This is pernicious, but responding in kind may not only be un-strategic, turning off people who should be convinced to join the opposition; it also weakens democratic culture.
I believe that norms of civility are a key to democratic practice and think intellectuals have a special democratic role to play in facilitating civility. Intellectuals can and do make it possible for people who disagree to confront each other short of violence, to move from being enemies, to being opponents, to being collaborators. Civilizing differences, I believe, makes it possible for people to meet and talk with each other, and develop a capacity to act together. This makes a democratic politics and polity possible. It’s an important cultural basis of democratic life. I, therefore, worry about the spread of incivility from Trump to his opponents.
That said, I have an important qualification. Civilized interaction among people who have different positions, both social and intellectual, especially between the dominant and the dominated, has its limits. Another democratic role for intellectuals and citizens, therefore, is to subvert the norms of civility that make domination and injustice opaque, when they normalize tyranny and injustice. Such civil norms need to be subverted. Knowing when the need for civility ends and the need for subversion begins, something I explored in my book on the role of intellectuals in democratic society, is a matter of judgment, and of politics.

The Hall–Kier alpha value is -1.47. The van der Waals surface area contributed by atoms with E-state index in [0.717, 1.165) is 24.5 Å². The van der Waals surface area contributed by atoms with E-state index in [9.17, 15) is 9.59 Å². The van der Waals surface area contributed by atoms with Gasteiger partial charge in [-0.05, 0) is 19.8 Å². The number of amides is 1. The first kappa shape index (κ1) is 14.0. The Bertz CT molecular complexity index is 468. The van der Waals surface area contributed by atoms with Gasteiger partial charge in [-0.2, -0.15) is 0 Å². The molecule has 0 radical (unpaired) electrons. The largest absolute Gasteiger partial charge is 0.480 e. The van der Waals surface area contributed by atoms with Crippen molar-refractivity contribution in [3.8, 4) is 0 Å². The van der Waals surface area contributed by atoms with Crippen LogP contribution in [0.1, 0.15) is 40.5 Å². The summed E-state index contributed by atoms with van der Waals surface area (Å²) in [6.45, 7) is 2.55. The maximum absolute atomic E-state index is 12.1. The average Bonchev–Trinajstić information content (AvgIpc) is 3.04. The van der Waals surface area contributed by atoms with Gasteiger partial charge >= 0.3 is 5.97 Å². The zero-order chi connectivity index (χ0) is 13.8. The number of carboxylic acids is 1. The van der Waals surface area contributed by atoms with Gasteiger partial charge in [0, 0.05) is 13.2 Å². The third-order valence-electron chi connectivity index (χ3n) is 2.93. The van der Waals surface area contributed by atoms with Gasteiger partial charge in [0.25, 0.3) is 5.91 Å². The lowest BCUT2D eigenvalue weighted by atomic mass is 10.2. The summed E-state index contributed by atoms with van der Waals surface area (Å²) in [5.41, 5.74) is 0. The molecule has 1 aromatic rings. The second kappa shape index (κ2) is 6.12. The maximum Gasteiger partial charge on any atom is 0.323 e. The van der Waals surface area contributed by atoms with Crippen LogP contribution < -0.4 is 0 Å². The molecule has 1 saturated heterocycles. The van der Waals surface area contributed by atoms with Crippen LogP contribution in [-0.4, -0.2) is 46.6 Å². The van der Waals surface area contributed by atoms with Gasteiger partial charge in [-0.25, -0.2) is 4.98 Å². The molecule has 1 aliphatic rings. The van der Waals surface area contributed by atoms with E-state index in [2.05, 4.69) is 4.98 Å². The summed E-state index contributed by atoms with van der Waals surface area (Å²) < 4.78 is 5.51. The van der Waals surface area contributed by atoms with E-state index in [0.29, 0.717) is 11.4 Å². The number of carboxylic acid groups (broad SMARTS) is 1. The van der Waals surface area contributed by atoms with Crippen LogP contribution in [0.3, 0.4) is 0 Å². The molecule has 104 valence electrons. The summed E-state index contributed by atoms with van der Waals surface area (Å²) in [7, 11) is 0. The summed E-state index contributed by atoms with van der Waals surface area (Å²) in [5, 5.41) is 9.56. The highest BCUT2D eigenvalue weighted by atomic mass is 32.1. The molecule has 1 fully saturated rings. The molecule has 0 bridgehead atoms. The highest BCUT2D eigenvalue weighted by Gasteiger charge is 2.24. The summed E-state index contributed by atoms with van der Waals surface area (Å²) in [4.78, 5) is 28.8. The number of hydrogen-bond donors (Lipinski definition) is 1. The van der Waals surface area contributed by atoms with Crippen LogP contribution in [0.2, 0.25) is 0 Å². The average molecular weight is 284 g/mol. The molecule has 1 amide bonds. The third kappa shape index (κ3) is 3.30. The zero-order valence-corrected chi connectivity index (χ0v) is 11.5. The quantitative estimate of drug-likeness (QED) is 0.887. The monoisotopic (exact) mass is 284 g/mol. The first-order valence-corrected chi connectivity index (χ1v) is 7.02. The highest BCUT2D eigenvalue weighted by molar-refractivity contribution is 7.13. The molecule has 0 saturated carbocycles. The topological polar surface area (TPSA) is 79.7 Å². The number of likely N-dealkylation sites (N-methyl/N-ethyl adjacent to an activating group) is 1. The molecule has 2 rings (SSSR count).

For this reason, I suspect if Dershowitz were my neighbor, I would avoid him if possible, and if I were Sanders’s waiter (a position I had many years ago while working my way through college), I would be relieved if my boss didn’t require me to serve her. But I must say that even though many of my friends and colleagues say and write “fuck Trump” with ease, I judge that this, and similar formulations with less vulgarity, in general, are not wise formulations.
My colleagues and friends in Poland, face a profound crisis today. The prospects for rule of law, and free and fair elections in their country are receding. Here too, things don’t look good. Figuring out how to oppose requires not only strategies, as I suggested last week in broad outlines, but also a self aware etiquette.
Jeffrey C. Goldfarb, the Michael E. Gellert Professor of Sociology at The New School for Social Research, is the Publisher and founder of Public Seminar.